There is a couple of techniques that you can use in creating these small and interesting masterpieces. These forests always attract a lot of attention at bonsai displays as they remind the viewer of special places they have been or are similar to holiday places they have visited. They let the imagination flow and are easy to understand when viewing them.

Another fabulous aspect is that you can use any pot e.g. stone slab, a hardwood slab, pottery trays in fact anything that takes your imagination, even broken pots! Also, you don’t have to have expensive large trees but smaller trees, a mixture of grasses and mosses, rocks to form ‘mountains’ and small ornaments to add grandeur to the small trees you have used. When you get tired of that scene or the trees have outgrown it, it can all be taken apart and another scene produced in a different style etc. The trees that have overgrown their welcome can be used for small Shohin bonsais.

  • First plantings – These are so easy to assemble in a tray. First, collect seedlings (for example, privet), or raise other trees from seed (for example, Trident maple) and place many in a 4 inch pot, then many in a 6 inch pot and so on. Then they will all grow at different heights. When you are happy with the different sizes of each of the ‘clumps’, plant them as one tree. Keep pruning the clumps as one tree and place them in a tray again complete with rocks, mosses and grasses. As these clumps grow larger there may be one or two of the separate trees that will die off but don’t worry as the others will find their own way and in time is looks very natural.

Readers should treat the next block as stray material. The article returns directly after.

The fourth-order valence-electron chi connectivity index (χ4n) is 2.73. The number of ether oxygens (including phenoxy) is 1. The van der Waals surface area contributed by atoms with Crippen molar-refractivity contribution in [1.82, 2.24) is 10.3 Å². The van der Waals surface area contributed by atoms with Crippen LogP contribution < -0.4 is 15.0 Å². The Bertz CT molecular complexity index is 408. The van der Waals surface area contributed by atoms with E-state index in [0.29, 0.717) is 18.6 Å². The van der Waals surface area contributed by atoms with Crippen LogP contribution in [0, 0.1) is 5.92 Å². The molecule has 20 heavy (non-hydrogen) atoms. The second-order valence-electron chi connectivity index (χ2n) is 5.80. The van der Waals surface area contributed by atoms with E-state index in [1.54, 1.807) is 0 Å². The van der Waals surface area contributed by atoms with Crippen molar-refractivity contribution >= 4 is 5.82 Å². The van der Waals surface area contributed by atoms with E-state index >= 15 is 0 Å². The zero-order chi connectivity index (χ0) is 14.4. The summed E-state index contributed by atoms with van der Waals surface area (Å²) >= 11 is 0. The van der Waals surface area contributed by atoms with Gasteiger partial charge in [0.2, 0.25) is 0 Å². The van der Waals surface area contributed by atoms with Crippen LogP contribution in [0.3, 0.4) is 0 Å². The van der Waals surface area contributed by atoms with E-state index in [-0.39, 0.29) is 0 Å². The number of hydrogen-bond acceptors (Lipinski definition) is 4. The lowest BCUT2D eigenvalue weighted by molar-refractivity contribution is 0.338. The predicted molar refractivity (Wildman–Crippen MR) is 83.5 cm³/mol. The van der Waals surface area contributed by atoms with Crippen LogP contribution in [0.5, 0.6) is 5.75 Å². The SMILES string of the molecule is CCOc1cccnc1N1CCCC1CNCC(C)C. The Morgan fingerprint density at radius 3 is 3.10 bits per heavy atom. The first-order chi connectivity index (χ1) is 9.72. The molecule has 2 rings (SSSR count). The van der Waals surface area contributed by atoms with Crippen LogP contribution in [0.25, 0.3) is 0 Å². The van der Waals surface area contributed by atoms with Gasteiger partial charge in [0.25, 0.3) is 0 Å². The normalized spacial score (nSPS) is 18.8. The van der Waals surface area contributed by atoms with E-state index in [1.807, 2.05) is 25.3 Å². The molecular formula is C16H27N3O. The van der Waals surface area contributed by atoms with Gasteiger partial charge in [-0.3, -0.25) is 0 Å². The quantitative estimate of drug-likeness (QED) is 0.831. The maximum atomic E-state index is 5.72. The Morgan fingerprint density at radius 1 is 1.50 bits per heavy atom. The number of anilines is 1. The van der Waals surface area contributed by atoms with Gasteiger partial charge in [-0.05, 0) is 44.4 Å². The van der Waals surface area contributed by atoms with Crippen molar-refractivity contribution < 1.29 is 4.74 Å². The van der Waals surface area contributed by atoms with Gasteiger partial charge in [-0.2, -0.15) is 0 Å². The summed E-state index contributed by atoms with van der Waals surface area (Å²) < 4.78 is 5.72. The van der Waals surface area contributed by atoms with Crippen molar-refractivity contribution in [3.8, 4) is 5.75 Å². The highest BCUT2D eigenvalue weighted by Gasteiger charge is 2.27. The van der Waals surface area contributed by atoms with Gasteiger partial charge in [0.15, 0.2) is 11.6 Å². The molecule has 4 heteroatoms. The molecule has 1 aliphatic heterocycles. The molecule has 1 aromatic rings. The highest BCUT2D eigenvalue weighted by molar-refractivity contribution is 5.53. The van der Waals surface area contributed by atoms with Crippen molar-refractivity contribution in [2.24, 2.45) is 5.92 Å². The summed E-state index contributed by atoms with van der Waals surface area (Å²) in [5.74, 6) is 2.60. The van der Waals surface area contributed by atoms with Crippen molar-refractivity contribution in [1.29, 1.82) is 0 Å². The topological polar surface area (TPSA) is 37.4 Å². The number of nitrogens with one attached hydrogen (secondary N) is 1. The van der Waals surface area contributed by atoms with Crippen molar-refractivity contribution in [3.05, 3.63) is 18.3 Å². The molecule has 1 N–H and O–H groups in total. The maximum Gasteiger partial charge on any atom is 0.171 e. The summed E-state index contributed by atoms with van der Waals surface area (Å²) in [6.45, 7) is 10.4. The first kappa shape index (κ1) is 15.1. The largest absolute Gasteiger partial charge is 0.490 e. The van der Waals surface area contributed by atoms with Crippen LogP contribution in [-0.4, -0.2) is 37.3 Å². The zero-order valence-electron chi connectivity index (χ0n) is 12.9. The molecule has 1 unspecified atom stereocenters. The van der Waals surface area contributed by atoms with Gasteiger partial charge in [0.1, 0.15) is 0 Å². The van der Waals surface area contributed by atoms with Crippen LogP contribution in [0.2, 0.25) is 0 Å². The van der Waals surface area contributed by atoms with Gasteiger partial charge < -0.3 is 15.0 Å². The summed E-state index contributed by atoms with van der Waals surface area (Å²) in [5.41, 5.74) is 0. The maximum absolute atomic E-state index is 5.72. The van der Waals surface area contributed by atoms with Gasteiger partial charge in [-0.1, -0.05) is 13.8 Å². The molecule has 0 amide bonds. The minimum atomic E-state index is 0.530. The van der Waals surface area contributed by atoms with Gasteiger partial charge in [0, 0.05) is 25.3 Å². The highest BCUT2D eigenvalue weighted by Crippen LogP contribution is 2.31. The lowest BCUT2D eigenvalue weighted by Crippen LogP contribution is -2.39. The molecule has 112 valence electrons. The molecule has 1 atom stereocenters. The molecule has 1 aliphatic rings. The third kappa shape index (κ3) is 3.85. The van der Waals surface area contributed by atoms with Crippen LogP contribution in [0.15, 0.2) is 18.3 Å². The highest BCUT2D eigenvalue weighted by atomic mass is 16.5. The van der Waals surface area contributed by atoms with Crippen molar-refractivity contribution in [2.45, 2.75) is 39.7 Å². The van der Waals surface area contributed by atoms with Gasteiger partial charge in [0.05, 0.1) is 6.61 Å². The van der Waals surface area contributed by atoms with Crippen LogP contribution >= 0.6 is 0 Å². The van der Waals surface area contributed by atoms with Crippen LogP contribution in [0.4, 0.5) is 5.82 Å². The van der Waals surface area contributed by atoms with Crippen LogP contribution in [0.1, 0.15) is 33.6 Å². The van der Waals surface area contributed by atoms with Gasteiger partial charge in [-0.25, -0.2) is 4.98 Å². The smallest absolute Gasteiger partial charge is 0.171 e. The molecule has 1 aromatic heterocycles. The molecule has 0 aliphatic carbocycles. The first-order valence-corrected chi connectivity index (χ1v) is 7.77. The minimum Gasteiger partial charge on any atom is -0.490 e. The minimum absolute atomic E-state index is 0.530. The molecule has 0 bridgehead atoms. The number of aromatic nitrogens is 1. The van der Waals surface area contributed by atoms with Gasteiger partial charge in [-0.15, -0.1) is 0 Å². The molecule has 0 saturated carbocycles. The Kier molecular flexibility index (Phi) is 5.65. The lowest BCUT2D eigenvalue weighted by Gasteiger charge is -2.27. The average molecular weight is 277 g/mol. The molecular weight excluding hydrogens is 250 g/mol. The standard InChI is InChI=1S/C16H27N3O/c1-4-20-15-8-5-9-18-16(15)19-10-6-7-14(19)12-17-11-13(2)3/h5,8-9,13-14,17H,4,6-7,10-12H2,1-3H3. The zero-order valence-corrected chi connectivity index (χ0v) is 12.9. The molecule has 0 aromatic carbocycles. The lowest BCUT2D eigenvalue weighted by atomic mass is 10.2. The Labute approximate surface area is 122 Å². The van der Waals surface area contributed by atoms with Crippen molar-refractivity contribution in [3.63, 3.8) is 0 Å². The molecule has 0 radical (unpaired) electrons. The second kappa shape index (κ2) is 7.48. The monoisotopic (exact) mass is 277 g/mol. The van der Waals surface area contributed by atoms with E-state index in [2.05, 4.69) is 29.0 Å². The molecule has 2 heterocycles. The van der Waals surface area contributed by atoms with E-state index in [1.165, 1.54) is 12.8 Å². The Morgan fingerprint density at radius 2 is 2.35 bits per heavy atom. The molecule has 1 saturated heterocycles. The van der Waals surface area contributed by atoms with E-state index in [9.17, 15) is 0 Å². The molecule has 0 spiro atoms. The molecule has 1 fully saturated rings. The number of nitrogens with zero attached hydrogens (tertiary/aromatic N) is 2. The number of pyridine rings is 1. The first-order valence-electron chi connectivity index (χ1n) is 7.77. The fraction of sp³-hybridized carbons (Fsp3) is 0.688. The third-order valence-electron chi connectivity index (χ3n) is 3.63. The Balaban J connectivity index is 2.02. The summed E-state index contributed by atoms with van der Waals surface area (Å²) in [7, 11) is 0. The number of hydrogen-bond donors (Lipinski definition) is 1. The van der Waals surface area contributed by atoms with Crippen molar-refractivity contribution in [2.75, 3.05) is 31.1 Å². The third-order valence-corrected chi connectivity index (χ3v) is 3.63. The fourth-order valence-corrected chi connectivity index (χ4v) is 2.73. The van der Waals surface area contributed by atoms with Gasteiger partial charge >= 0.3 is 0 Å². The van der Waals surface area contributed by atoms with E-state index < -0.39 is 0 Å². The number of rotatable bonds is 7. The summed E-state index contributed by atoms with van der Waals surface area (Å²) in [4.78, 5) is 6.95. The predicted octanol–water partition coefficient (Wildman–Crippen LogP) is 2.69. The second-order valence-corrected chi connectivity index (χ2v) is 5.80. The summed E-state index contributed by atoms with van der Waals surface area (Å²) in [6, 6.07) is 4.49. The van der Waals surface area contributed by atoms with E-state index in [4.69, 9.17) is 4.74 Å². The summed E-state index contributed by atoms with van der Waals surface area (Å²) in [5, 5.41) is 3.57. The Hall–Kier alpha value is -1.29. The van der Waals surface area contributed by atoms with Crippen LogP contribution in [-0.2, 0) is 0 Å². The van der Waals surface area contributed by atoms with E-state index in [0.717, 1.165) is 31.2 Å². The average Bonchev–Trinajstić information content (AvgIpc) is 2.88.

• Root-connected-style on wood – Find yourself a piece of plywood or an off-cut of perspex and drill holes from 5mm to 10mm (or even larger if you prefer) in a random pattern and then thread Trident maple seedlings (the best to use for this purpose) up through the holes. Place the whole setting in a large pot or polystyrene foam box and cover with good potting mix over the wood/perspex up to about 10 or 15mm of the trees. Then let them grow and feed without pruning. Just let them ‘run’ and when the trunks swell around those holes the swelling starts to appear on the top of the wood/prespex you have put down. Roots will start to come out from these ‘swellings’ and spread sideways and will join up with the other trees on this wood. Keep fertilizing and no pruning at this time. Why you do this is because if you keep pruning the top the roots won’t grow and join up with the other trees. After 12 to 18 months you can uncover the soil and see how this has progressed. If you are happy the way all the roots have joined and become one, then remove the board, roots and all and cut all the roots away from under the board and remove it and there you have a root-connect forest all connected to one another. All you have to do is to place it in a pot or tray and start pruning the top of the trees. By this time the trunks would have become quite thick and the nebaris (root flare) will be fabulous. If you are worried where to drill the holes in the wood/perspex look in a bonsai book for a drawing design that will help you choose a design you would like. The different sized holes in your setting will help the trees’ trunks to develop at a different rate so you can gain perspective in your setting, e.g. larger trees at the front and smaller trees in the back.

Choosing the right Style for different Species